Document Type

Article

Publication Date

2014

Publication Title

Physiological & Biochemical Zoology

Volume

87

Issue

5

First Page

695

Last Page

703

DOI

10.1086/676937

Abstract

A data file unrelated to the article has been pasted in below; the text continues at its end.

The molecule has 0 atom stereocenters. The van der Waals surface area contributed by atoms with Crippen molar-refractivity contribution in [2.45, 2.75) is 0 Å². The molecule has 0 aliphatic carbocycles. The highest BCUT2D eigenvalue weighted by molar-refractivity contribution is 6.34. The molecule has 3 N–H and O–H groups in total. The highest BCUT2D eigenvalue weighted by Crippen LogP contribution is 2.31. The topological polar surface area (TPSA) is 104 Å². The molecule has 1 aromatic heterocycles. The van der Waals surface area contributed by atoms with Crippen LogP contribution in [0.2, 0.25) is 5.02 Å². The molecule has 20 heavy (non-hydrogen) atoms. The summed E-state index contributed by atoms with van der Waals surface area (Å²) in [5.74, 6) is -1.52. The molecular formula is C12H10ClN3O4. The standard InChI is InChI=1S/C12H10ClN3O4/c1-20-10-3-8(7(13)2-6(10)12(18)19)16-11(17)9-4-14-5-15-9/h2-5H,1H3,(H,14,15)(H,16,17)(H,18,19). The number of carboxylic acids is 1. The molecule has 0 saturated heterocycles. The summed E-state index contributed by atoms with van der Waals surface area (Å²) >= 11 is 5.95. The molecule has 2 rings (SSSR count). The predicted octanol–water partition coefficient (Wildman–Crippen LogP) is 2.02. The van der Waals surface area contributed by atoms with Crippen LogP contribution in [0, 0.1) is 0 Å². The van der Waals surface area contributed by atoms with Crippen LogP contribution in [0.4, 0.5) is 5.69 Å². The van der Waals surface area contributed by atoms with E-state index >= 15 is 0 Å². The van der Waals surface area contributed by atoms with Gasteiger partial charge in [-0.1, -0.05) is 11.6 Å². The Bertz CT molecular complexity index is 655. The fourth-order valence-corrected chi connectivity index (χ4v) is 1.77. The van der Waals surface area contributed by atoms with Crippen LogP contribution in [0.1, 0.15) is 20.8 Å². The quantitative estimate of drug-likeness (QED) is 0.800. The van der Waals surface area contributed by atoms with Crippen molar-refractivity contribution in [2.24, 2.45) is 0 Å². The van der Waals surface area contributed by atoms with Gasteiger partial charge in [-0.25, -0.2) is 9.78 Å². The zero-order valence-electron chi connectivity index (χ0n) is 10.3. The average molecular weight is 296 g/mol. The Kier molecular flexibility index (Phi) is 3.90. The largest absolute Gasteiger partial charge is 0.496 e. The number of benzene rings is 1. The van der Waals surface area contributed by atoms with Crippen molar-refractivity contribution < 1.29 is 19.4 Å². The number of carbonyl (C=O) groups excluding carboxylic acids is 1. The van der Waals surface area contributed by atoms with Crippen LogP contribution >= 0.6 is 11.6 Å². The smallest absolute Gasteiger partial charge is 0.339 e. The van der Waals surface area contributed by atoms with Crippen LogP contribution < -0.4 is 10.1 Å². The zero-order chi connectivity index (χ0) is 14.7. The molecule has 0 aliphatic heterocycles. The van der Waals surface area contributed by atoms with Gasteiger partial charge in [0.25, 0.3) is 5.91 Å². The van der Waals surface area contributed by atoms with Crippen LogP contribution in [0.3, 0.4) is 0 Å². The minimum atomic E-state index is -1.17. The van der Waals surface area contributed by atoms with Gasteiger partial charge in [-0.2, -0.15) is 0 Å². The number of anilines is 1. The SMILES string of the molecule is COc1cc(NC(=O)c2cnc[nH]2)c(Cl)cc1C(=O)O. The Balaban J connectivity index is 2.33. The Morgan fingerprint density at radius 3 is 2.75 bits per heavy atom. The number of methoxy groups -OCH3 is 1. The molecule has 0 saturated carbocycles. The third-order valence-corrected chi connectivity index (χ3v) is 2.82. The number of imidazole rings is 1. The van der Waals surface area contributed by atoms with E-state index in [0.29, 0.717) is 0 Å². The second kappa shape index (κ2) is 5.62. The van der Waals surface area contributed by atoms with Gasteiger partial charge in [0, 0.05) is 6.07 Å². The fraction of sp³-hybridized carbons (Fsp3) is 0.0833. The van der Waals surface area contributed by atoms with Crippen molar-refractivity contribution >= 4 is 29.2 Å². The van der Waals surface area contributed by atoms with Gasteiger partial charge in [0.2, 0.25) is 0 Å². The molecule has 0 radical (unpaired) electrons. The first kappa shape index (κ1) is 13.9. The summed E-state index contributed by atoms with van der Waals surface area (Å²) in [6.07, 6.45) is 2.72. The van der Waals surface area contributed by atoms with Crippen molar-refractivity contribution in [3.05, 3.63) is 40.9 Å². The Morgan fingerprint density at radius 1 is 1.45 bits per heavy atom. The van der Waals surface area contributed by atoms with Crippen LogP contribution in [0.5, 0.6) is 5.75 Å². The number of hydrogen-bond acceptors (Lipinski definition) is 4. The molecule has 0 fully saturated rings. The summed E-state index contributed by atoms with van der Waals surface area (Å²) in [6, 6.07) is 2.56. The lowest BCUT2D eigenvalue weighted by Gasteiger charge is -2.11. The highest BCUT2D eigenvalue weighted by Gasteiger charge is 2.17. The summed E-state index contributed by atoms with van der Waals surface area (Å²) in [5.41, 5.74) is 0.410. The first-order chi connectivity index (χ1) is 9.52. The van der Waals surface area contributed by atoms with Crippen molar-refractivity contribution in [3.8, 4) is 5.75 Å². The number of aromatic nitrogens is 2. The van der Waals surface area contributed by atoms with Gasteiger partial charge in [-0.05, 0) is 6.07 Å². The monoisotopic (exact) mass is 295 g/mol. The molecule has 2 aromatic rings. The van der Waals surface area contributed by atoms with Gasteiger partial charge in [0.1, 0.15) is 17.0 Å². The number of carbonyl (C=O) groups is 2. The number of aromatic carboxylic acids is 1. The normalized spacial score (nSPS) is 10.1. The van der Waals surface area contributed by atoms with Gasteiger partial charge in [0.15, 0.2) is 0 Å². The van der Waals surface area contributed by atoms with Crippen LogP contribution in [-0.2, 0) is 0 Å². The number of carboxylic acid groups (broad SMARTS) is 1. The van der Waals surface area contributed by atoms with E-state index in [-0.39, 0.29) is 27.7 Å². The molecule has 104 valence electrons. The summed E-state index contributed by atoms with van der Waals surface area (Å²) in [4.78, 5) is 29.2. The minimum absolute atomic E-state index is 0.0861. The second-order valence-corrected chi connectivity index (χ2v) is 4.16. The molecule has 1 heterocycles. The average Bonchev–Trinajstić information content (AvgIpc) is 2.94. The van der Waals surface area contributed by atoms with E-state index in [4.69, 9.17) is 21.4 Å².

Physiological mechanisms underlying migration remain poorly understood, but recent attention has focused on the role of the glucocorticoid hormone corticosterone (CORT) as a key endocrine regulator of migration. The migration-modulation hypothesis (MMH) proposes that baseline plasma CORT levels are elevated in migratory birds to facilitate hyperphagia and lipogenesis and that further elevation of CORT in response to acute stress is suppressed. Consequently, CORT may be a poor indicator of individual condition or environmental variation in migratory birds. We tested the MMH by measuring baseline and stress-induced CORT in common yellowthroats (Geothlypis trichas) during fall migration over 2 consecutive years in the Revelstoke Reach drawdown zone, a migratory stopover site affected by local hydroelectric operations. Birds had low baseline CORT at initial capture (/mL) and then showed a robust stress response, with CORT increasing to ca. 50 ng/mL within 10-20 min. Our data therefore do not support the MMH. Baseline CORT did not vary with body mass, time of capture, Julian day, or year, suggesting that variable flooding regimes did not affect baseline CORT. Individual variation in the rate of increase in CORT was correlated with Julian day, being higher later in the migration period. Our data suggest that plasma CORT can be a useful metric in migration studies.

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